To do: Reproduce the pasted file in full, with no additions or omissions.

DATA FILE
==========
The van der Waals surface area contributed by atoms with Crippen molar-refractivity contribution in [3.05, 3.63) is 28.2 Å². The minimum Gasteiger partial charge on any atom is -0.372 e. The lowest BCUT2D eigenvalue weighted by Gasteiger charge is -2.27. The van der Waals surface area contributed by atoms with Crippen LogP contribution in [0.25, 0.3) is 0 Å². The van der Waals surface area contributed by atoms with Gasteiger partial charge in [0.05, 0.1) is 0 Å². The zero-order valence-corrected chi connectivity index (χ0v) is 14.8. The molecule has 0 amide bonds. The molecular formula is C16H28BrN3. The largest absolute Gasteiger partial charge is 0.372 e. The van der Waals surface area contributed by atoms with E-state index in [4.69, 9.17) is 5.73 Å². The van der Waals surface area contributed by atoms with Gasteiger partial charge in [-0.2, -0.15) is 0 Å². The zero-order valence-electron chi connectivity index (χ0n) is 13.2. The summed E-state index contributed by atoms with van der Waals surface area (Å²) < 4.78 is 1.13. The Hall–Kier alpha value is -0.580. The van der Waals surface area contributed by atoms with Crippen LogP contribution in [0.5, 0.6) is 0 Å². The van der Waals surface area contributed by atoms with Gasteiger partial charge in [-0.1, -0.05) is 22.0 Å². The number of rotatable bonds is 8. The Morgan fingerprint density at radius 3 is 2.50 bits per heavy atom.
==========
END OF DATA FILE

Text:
The van der Waals surface area contributed by atoms with Crippen molar-refractivity contribution in [3.05, 3.63) is 28.2 Å². The minimum Gasteiger partial charge on any atom is -0.372 e. The lowest BCUT2D eigenvalue weighted by Gasteiger charge is -2.27. The van der Waals surface area contributed by atoms with Crippen LogP contribution in [0.25, 0.3) is 0 Å². The van der Waals surface area contributed by atoms with Gasteiger partial charge in [0.05, 0.1) is 0 Å². The zero-order valence-corrected chi connectivity index (χ0v) is 14.8. The molecule has 0 amide bonds. The molecular formula is C16H28BrN3. The largest absolute Gasteiger partial charge is 0.372 e. The van der Waals surface area contributed by atoms with E-state index in [4.69, 9.17) is 5.73 Å². The van der Waals surface area contributed by atoms with Gasteiger partial charge in [-0.2, -0.15) is 0 Å². The zero-order valence-electron chi connectivity index (χ0n) is 13.2. The summed E-state index contributed by atoms with van der Waals surface area (Å²) < 4.78 is 1.13. The Hall–Kier alpha value is -0.580. The van der Waals surface area contributed by atoms with Crippen LogP contribution in [0.5, 0.6) is 0 Å². The van der Waals surface area contributed by atoms with Gasteiger partial charge in [-0.1, -0.05) is 22.0 Å². The number of rotatable bonds is 8. The Morgan fingerprint density at radius 3 is 2.50 bits per heavy atom.